I don't think the boats in his list (maybe with the exception of Tartan) were designed for offshore. Whether they can do it is another thing altogether. The Catalina "Ocean Series" stopped at the 387 (when it was in production). Only the 385 and 445 are currently listed. Personally I think their Ocean Series is still coastal boats that dream of going offshore.

Final thought. Are you really going to launch off into the ocean? If that's just a dream, but are going to mostly do coastal cruising or 48 hr passages, then get the boat suited to what you'll actually use it for most of the time.
Agree 100%.
 
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Something to add, there is the Mahina list that is floating in a sticky around here. A good list with "THAT" persons minimum list of specs one should shoot for. BUT, if you have 1 gal too little fuel, water, black tankage, you are off the list. You then have to ask yourself, is 1 less gal off shore going to kill you? or 1 more gal going to make you survive? probably not, but the list is still worth taking a gander at.

Another rating to look at, but again, you need to understand the how and what of the ratings, is the European rating system. IE class A, B, C and D rated boats. You can have a B rated boat that is literally a better built boat than an A. BUT, the A is rated for offshore work, as such, it has a designed area for a life raft, scantlings to handle IIRC a force 10 wind vs 8, waves a bit higher etc. You may also see an A8, B10, C12 for a given boat. Off shore is max 8 people, more local is 10, lakes will be max 12 people on board the boat. Another part of this is the most a boat will go to the side before going turtle. An off shore will be say 125 degrees, a more inshore 120 or less. A dinghy IIRC can go turtle on its own per say. You need to look at, and really understand the ratings before saying what is good or bad.......

Older boats say about 10-15 yrs or so old, will not have this rating, as that is about how long it has been in effect. ALtho a different rating system was in place from about 1980 to the initial of this one, after the fastnet race. This was to make sure boats could survive certain issues off shore.

Reality is, just about ANY boat in the 30-32+ foot range will go offshore and be rated per say. THere are smaller ones, Moore 24, Hobie 27, the mini 6.5M boats that go against this generality......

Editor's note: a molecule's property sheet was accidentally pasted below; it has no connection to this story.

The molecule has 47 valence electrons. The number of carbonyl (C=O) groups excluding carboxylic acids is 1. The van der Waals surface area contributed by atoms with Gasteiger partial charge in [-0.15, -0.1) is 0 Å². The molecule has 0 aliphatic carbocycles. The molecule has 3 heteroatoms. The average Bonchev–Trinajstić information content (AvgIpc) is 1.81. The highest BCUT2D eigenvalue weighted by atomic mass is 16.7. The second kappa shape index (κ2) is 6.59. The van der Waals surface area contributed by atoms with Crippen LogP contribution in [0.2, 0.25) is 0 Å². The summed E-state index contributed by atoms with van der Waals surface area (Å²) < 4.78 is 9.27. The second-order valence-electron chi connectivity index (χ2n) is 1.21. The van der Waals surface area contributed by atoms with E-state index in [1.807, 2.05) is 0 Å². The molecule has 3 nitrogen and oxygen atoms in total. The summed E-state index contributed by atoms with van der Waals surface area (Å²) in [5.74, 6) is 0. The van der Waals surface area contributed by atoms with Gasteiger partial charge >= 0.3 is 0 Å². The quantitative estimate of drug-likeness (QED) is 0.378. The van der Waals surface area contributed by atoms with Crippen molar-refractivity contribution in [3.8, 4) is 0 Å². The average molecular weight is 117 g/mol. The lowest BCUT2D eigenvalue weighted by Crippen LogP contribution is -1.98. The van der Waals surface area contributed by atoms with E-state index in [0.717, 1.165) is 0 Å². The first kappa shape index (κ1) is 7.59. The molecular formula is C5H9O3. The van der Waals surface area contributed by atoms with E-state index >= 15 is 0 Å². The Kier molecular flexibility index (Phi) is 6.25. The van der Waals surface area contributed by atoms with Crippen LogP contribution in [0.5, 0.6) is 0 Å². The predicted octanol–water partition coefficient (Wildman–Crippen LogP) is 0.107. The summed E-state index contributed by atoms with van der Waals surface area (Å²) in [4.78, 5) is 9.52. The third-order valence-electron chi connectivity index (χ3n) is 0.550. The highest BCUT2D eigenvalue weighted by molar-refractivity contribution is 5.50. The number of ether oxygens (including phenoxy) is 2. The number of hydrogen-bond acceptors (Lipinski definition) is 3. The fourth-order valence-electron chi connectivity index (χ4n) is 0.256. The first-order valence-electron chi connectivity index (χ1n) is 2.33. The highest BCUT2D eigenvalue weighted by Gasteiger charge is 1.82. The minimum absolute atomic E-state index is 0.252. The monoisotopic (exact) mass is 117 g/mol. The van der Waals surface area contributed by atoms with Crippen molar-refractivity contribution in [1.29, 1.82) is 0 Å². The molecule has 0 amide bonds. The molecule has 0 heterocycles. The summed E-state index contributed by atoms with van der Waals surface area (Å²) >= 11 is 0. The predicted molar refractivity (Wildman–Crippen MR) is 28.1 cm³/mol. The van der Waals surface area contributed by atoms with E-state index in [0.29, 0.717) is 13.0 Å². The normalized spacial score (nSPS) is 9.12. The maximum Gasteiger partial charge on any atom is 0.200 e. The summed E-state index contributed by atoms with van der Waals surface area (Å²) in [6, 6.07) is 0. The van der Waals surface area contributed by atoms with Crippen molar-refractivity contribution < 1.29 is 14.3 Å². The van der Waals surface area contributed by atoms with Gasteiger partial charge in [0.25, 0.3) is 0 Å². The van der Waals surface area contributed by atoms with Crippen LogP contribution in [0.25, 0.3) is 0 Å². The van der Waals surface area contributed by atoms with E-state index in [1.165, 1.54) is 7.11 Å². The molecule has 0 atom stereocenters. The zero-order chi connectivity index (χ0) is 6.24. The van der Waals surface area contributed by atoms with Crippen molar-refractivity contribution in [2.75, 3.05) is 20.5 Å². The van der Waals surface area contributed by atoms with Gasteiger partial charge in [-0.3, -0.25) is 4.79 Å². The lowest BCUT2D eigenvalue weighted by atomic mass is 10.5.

Marty
 

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Do you REALLY want to go offshore? A bluewater boat will require you to sacrifice a lot of creature comforts in favor of storage for provisions, hullform for ocean, etc. As someone else said, a bluewater boat may also be a very poor choice for the sailing grounds where you will want to learn to sail.

Speaking of which, how much sailing have you done? Maybe you ought to experience it first. Sometimes the dream is better than the reality, especially with respect to going offshore.

Like others have mentioned, there are dozens of people who have come up here with zero experience and huge romantic dreams of cutting the lines and sailing across the ocean. It takes a lot of work. You'll spend years acquiring the skills, and many tens of thousands of dollars getting your boat equipped to withstand the trip. Or you can set more realistic goals and buy a much more affordable coastal cruiser and go have fun sailing right now. It's your choice. By just mentioning Hunter and Catalina, you've shown some of your naivete - as well as suggesting that you would likely be happier doing coastal cruising.
 
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I think some people look for a "bluewater" boat, even though they intend to coastal cruise, believing it would be safer. I'm not saying this is the OP's intent, it just got me thinking.

I say that premise is flawed. First, you are unlikely to ever see severe ocean conditions, let alone voluntarily launch into them, when coastal cruising. Sure, most of us have been in 10+ ft seas off the coast and some really nasty stuff, but a good coastal boat is perfectly well suited to it, especially for only a few hours until you get to port.

When it comes to some of the things that could debilitate a boat, such as losing a rudder, it's just not the same concern as blue water. If my steering column breaks, I get on the horn and wait for TowBoatUS to get to me. The concern over losing my spade rudder when coastal cruising, just isn't the same as considering what I would do 1000nm from shore. The bluewater ruggedness just isn't very necessary.

Then, consider that the heavy, cramped, hard to maneuver bluewater boat is going to be potentially more difficult to sail, slower and clearly more difficult to dock and now you're constantly more fatigued as well. Ironically, that can work against safety. I would rather be fast and alert on a quick coastal cruiser around here, with all control lines lead to the cockpit, than on a bulletproof bluewater boat where I had to go forward on the deck to bend sails and took longer to arrive in port.